Projects in India, especially metal projects (foreign steel mills, etc.), invariably face the following 4 hurdles:
- Land acquisition
- Delays in getting the required environmental clearances
- Uncertainty over raw material supply (in this case, iron ore)
- High cost of finance
Case in point: compare 2013 to 2002. It was the year India’s steel industry was on the cusp of a new era. Over 200 MoUs were signed that year between the government and steel companies like ArcelorMittal, Tata Steel, JSW Steel, among others. After all these years, barely a few projects have materialized, while the rest have either been cancelled or postponed. (Read the details of the recent ArcelorMittal/POSCO pullouts.)
All this is reflected in the growth rate of the steel sector.
From 60 million tons in 2007-08, steel production capacity in India increased to just 91 million tons in 2012-13 – the slowest pace in five years.
True, some blame lies with the global financial crises that have erupted since 2002. A report in the Business Standard said there was some consensus in the industry that the India story was a lot better than the bigger global picture. Globally, it was a case of oversupply.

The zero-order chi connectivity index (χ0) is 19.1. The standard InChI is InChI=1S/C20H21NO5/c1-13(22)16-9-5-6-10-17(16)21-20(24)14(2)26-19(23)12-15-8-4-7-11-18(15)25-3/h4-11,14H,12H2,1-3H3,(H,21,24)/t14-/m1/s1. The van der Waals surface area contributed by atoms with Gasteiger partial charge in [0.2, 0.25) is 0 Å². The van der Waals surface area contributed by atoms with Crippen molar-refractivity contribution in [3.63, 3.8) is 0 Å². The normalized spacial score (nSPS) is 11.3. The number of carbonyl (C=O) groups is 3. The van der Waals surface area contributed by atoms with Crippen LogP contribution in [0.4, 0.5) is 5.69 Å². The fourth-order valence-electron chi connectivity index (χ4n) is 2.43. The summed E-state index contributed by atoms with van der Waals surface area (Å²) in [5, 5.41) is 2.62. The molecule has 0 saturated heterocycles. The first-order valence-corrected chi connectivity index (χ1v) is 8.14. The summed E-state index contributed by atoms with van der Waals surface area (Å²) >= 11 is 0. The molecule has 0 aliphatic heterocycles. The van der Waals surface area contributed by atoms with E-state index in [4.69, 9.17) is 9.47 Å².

Moreover, the report said Europe was “still in a mess, [and] Africa and West Asia were grappling with political issues, though there are early signs of recovery in the US.” In contrast, Indian steel producers believed that the gloom would not last forever, added the report.
Also true, but the Indian government, in addition to getting its act together, also needs to initiate some long-term measures to check the slide of the Indian rupee against the US dollar.
For two weeks or so, the decline of the rupee’s value has only worsened the situation, making imports costlier. Which is continued bad news for metals producers, since a bulk of their coking coal demand is met through imports.